Is It Time to Replace Traditional Budgeting?

Article excerpt

A method to make a budget more useful to management is proposed. large company, frustrated by years of continual growth in real operating costs (despite severe margin pressures), decided to examine the effectiveness of its budgeting process. It was stunned by its findings:

* Budgeting consumed the better part of the year and involved several hundred staff and line people.

* Budgeting weakened strategic resolve. Staff became preoccupied with budgeting mechanics rather than with strategic issues. Senior management confessed it could not relate budgeted expenses to the strategic plan.

* Participants tended to focus on incremental costs, taking for granted costs embedded in the previous year's budget.

* The budget structure did not reflect changes in the company's organization and processes, and people were budgeting many costs largely under someone else's control.

* Budgets were not credible.

Research done by my consulting firm supports this company's experience. In a study of 10 large energy, transportation and banking companies, we found that, on average, the equivalent of 5% of all staff employees were devoted full-time to budgeting activities.


For a better idea of the real cost of budget preparation, consider this: At one of those 10 companies, which has a staff-support team of 3,000 employees, 160 employees devote time to some aspect of budgeting. At an average cost of approximately $105,000 per employee, the company s annual cost of budgeting is nearly $17 million--which does not include costs of services supporting the budgeting activity: computer operations, software maintenance and benefits administration for these employees. The full cost of budgeting may exceed $20 million a year.

For that kind of money, budgeting should yield accurate expense forecasts, provide effective support for decision making and control and employ efficient development and reporting processes. In fact, in most cases it fails to do those things.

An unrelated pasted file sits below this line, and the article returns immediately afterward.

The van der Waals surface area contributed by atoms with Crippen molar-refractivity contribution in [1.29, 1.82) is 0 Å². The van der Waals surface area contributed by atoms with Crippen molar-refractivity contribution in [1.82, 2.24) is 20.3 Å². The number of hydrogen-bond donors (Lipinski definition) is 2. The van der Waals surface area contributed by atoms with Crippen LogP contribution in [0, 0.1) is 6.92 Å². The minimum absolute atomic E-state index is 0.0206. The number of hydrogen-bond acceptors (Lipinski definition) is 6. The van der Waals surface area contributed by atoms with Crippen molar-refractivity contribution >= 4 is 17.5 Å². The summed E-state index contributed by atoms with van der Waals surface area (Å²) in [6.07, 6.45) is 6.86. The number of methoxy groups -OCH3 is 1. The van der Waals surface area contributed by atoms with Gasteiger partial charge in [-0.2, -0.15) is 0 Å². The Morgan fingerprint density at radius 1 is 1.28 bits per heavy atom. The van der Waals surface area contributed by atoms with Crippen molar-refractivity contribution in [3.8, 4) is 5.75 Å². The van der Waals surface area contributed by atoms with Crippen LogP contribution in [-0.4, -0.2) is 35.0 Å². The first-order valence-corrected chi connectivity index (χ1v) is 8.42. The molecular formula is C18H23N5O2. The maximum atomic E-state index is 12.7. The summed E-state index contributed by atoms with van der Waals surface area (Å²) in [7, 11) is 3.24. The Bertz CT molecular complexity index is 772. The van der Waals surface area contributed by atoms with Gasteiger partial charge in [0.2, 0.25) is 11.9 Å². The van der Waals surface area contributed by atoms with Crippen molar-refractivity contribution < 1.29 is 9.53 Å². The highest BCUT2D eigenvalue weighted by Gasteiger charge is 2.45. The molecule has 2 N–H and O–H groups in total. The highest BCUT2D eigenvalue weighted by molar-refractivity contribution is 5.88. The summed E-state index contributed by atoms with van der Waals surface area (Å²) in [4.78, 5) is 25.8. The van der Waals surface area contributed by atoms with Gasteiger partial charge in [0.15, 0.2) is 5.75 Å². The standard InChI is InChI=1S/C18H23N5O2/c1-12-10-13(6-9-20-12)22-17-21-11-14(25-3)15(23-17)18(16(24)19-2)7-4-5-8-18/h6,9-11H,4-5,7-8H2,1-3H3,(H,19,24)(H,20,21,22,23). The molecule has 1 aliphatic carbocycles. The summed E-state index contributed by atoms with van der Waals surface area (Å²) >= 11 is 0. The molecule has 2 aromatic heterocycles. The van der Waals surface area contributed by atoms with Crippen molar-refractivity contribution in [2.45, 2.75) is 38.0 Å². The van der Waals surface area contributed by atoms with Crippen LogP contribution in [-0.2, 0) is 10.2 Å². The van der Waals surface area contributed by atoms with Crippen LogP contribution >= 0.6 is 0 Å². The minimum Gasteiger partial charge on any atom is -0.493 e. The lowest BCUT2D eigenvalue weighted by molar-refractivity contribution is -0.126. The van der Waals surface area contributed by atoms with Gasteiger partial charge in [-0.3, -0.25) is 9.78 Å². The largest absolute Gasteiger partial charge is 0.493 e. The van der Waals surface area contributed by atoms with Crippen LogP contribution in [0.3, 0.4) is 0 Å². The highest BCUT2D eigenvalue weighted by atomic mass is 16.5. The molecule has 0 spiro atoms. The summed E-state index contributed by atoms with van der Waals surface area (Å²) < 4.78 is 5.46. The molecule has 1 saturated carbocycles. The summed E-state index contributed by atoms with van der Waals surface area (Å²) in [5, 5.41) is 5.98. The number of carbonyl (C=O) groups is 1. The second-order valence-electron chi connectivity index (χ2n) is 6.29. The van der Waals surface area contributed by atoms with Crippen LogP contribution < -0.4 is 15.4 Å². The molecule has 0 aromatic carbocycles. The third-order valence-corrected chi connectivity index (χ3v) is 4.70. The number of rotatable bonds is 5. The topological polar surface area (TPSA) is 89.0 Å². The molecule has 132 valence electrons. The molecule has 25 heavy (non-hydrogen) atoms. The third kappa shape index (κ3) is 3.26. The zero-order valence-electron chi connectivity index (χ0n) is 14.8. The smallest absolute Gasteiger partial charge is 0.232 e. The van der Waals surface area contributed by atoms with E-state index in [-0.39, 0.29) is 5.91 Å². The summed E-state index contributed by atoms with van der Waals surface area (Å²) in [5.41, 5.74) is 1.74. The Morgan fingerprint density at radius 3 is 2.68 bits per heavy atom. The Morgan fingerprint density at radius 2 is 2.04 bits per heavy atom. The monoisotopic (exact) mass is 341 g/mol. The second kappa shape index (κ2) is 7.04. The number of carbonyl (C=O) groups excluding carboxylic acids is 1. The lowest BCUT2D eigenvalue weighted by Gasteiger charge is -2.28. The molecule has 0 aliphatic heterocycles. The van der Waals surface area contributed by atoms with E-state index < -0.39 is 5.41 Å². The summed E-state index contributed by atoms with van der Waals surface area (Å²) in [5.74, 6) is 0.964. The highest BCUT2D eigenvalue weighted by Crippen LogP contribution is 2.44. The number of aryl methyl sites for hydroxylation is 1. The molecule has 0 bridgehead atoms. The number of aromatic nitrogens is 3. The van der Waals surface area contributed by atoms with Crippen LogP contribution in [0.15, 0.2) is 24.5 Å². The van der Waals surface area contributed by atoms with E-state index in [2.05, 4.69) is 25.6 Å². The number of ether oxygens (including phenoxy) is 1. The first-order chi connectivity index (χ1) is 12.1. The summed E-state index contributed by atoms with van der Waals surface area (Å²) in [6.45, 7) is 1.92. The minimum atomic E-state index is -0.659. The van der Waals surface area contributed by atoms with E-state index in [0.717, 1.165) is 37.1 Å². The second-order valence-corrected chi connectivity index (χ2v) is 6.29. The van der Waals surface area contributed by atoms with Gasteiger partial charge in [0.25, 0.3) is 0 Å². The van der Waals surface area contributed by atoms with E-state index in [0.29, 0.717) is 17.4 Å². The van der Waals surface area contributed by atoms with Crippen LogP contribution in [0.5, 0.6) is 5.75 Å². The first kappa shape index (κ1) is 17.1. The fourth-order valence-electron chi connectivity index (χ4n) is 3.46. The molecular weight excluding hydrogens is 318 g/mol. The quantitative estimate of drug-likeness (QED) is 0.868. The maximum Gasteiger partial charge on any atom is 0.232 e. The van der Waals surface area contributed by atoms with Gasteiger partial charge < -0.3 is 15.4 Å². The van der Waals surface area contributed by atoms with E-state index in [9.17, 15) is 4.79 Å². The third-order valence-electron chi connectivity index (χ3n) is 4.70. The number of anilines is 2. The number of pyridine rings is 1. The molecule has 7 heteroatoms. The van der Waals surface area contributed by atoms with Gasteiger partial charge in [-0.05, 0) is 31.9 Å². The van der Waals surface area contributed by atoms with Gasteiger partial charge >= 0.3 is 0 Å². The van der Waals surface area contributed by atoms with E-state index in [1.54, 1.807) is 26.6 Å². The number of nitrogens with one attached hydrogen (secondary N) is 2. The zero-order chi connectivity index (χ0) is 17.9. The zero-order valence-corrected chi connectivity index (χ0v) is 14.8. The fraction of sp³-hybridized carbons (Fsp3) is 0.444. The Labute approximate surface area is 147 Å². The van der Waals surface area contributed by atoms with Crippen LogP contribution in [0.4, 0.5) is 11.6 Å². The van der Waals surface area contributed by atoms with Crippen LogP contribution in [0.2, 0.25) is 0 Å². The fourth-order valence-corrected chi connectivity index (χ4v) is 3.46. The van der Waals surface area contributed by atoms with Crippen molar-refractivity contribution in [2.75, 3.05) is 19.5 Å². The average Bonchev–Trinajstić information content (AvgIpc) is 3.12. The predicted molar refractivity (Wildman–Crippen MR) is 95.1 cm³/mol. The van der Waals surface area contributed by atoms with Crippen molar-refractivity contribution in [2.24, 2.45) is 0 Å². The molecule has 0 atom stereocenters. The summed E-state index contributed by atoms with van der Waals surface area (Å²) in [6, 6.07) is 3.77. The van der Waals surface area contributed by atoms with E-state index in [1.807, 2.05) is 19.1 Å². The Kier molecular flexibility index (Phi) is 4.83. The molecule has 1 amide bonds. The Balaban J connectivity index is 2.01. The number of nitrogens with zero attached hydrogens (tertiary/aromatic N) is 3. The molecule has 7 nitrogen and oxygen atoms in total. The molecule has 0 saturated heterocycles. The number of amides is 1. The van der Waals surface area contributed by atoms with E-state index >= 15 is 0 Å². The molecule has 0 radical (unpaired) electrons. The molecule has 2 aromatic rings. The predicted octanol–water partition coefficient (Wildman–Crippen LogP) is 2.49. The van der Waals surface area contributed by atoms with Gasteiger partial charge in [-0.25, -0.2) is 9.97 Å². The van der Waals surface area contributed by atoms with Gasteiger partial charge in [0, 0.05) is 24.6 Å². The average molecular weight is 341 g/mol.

Conventional budgeting fails to prevent the growth of uncompetitive cost structures in many companies. Evidence for that failure is sweeping corporate America--massive capital restructuring, organizational consolidations and staff cutbacks. This article describes one way to achieve effective resource allocation and control by replacing conventional budgeting processes. The technique is called multidimensional budgeting (MDB), which converts conventional budgets into formats that are more relevant to management. For the purposes of this article, that conversion is called a transformation, in which the data is reformatted into four separate but related budgets: an activity budget, a product budget, a customer budget and a strategic budget.

Properly applied, MDB yields tremendous insights into resource use effectiveness and enables management to align resources with corporate strategies and customer needs. MDB translates into higher profitability and an improved competitive position.

MDB can supplement conventional budgeting with a powerful new set of resource-allocation and decision*support tools. It focuses on the relationships between spending and the underlying value created, rather than on merely how budgeted funds are spent.

The outline for a typical multidimensional budget is illustrated in exhibit 1, page 106. As the reader will see, once the new budget is developed, management can assess resource allocations by working down from the strategic budget to the base conventional budget. At each level, management can test the correct alignment of resources against its priorities, and the budget can be adjusted, as necessary, until an optimal statement is achieved.


The first step is to convert, or transform, the conventional budget into an activity budget, which discloses how much the company spends on specific tasks and the types of resources it devotes to them. …